Department Goals and Learning Objectives

The major and minor in Classical Studies focuses on the histories and cultures of Greco-Roman antiquity within their context in the ancient Mediterranean. Courses cover the ancient languages, histories, rhetoric, law and politics, literary and performance arts, race and ethnicity, gender and sexuality, and modern receptions of antiquity. They encourage creativity, civic and social awareness, critical and analytical inquiry, ethical reasoning, and embracing global perspectives.

The minor in Greek focuses on the ancient Greek language within its cultural and historical context, beginning in the 8th century BCE through the 2nd century CE. The study of Greek language enables students to read in the original language works of literature that have deeply influenced the modern world, including Homer, Herodotus, the New Testament, Plato, Hippocrates, orators, and tragic and comic playwrights.

The minor in Latin focuses on the Latin language within the cultural context of ancient Rome from its origins as a small village in central Italy, through its transformation into a Mediterranean empire that spanned three continents and diverse populations. The study of Latin enables students to read major Roman authors such as Vergil, Ovid, Cicero, Tacitus, Plautus and others in their original language, while also exploring them within their historical contexts and as a foundation for many modern European languages and cultures.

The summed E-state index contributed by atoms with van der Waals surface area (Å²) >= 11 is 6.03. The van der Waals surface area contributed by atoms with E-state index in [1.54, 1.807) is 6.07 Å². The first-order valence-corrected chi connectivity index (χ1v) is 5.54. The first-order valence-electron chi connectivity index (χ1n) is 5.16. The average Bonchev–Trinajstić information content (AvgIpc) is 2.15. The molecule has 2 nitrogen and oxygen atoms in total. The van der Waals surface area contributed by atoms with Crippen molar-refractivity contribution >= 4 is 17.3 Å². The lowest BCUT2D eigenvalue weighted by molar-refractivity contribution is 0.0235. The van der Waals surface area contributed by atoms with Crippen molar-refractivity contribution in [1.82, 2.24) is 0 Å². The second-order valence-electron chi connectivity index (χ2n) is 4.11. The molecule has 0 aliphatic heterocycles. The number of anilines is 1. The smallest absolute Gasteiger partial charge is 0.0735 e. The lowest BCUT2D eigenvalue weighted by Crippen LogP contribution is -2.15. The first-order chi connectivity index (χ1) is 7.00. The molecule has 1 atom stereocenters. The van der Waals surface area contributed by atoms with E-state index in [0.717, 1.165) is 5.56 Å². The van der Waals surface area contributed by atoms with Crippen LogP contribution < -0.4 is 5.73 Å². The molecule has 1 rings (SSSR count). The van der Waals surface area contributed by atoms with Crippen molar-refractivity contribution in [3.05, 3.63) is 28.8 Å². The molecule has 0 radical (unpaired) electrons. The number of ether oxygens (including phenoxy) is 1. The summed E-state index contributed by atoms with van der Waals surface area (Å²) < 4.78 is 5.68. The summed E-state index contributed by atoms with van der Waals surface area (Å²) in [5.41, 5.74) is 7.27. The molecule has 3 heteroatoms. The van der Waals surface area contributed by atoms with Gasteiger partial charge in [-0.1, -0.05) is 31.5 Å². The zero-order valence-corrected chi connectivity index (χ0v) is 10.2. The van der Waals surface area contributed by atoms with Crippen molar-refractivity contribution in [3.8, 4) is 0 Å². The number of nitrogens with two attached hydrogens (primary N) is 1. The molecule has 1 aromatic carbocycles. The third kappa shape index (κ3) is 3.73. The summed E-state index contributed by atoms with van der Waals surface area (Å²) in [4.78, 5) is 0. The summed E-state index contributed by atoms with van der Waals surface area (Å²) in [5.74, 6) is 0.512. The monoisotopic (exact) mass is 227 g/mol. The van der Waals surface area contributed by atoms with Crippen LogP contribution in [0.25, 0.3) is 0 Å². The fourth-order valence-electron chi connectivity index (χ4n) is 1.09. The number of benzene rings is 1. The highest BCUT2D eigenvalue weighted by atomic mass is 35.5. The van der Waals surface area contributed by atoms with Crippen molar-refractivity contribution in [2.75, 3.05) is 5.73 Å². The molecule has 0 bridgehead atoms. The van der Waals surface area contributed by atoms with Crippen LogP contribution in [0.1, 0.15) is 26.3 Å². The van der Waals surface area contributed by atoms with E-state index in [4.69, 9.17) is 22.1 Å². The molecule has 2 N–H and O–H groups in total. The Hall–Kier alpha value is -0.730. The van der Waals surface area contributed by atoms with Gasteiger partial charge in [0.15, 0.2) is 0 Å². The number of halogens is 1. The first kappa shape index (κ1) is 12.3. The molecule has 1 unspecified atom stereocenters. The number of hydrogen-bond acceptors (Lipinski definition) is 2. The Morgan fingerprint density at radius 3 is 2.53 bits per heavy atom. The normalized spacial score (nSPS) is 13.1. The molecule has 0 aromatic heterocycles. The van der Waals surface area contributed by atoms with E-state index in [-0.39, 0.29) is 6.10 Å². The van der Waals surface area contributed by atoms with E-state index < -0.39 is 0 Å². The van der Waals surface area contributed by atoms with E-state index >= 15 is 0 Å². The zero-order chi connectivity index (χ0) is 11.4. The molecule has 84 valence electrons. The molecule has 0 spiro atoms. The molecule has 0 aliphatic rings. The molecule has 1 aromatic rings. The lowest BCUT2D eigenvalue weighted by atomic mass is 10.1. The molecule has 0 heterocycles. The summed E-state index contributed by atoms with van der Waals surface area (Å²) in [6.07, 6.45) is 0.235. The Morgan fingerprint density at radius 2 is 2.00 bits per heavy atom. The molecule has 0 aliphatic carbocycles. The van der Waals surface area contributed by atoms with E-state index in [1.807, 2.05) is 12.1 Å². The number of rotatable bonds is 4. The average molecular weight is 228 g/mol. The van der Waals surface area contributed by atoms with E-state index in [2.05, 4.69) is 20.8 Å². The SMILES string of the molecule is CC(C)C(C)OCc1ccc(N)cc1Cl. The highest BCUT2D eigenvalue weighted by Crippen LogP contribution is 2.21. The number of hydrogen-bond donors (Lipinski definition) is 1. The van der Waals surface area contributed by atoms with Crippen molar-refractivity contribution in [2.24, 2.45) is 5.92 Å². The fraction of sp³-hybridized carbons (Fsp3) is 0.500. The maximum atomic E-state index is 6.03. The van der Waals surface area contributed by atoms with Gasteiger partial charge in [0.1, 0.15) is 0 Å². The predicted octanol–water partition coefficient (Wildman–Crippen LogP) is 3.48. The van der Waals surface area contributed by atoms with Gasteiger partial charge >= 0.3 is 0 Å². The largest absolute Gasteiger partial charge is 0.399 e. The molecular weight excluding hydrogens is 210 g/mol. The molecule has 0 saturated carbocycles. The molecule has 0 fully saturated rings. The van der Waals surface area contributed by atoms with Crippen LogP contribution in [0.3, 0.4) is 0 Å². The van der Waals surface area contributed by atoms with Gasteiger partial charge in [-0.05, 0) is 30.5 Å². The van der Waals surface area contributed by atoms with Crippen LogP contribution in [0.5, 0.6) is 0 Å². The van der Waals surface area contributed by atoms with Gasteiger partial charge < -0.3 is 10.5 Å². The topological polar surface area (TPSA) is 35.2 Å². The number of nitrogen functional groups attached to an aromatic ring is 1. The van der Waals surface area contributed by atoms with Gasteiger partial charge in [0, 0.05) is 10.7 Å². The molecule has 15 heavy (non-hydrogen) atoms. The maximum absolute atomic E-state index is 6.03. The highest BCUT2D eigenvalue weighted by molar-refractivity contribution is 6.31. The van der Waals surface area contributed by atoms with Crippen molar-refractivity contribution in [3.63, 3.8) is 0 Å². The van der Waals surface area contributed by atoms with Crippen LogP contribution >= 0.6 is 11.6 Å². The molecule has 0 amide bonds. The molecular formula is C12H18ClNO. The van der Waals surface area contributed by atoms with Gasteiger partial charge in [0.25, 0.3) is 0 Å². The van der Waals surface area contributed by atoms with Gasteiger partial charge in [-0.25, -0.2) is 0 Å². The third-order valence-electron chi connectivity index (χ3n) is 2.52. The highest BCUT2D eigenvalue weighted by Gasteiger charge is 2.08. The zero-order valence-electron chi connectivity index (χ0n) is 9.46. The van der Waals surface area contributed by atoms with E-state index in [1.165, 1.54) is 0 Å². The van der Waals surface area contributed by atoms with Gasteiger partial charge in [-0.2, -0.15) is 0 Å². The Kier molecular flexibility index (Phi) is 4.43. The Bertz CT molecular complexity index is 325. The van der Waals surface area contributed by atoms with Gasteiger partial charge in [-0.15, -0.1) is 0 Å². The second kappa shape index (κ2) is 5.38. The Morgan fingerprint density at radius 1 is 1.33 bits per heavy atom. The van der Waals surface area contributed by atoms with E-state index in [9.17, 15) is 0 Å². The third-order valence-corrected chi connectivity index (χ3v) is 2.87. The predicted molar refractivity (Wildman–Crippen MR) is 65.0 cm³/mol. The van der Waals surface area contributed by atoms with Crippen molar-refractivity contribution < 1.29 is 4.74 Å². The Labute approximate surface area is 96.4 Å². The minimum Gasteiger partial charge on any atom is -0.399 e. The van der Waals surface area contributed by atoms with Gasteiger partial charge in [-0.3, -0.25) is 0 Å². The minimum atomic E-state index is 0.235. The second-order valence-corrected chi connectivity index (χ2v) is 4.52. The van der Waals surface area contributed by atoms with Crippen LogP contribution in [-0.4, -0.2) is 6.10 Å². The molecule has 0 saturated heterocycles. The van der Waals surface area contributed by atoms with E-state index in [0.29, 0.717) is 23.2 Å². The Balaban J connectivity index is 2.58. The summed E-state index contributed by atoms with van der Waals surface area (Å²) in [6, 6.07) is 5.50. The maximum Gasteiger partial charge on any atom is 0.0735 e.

Classical studies majors and Classical Studies, Greek and Latin minors should learn both content knowledge of the ancient Mediterranean, the Greek and Latin languages, and various modes and methods of inquiry and analysis used to study them. Students engaged in the academic study of Classical Studies, Greek, and Latin will:

  • Learn to write clearly and convincingly
  • Develop strong oral communications skills
  • Learn different approaches to engaging human diversity in global contexts
  • Develop intermediate ability in reading either ancient Greek or Latin
  • Learn to interpret texts and other artifacts in their historical and other contexts
  • Develop interdisciplinary approaches and methods for engaging diverse types of sources including literary, visual, and physical evidence
  • Develop ethical and moral reasoning through the study of complex societies
  • Develop civic awareness through the study of ancient governments and societies that have served as a reference for many modern civic institutions
  • Understand how ancient Greek and Roman societies have influenced and continue to influence the modern world